10 August 2006

R.I.P. James Van Allen, 1914-2006

James Van Allen, one of America's most important contributors to space exploration, died yesterday in Iowa, where he was born, went to college, went to grad school, and taught.

Allen gained global attention in the late 1950s when instruments he designed and placed aboard the first U.S. satellite, Explorer I, discovered the bands of intense radiation that surround the earth, now known as the Van Allen Belts.

The success of the flight created nationwide celebration. Equally exciting for the scientists was the discovery of the radiation belts, a discovery that happened slowly over the next weeks and months as they pieced together data coming from the satellite.

“We had discovered a whole new phenomenon which had not been known or predicted before,'' Van Allen said. “We were really on top of the world, professionally speaking.'' Later in 1958, another scientist proposed naming the belts for Van Allen.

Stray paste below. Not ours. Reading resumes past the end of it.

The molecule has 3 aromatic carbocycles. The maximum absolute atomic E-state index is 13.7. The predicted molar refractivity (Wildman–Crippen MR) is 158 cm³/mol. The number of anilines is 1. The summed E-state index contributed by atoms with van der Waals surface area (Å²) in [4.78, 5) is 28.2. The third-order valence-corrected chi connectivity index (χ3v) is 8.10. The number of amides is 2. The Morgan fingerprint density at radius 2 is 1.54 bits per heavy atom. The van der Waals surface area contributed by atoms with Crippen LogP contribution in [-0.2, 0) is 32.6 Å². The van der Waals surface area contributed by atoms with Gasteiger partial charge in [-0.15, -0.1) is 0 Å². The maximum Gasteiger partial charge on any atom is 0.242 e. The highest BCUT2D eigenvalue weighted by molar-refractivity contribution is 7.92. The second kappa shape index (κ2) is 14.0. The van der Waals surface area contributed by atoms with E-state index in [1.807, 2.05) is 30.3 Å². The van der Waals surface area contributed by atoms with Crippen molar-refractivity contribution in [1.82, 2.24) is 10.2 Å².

Van Allen was awarded the National Medal of Science, the Crafoord Prize and was a member of the National Academy of Sciences.


Wes said...

Everyone on Planet Earth knows when Brangelina had the baby, but Dr. Van Allen, who contributed so much to our understanding of the world (quite literally) around us, dies in some obscurity. And he's far from alone - how many of our Titans of science, art, and culture pass from the scene with nary a peep?

As Emo Phillips said, somedays it's just not worth chewing through the leather straps.


WestEnder said...

True words, indeed. And whatever happened to Emo...?

(please don't tell me he's working somewhere in FEMA)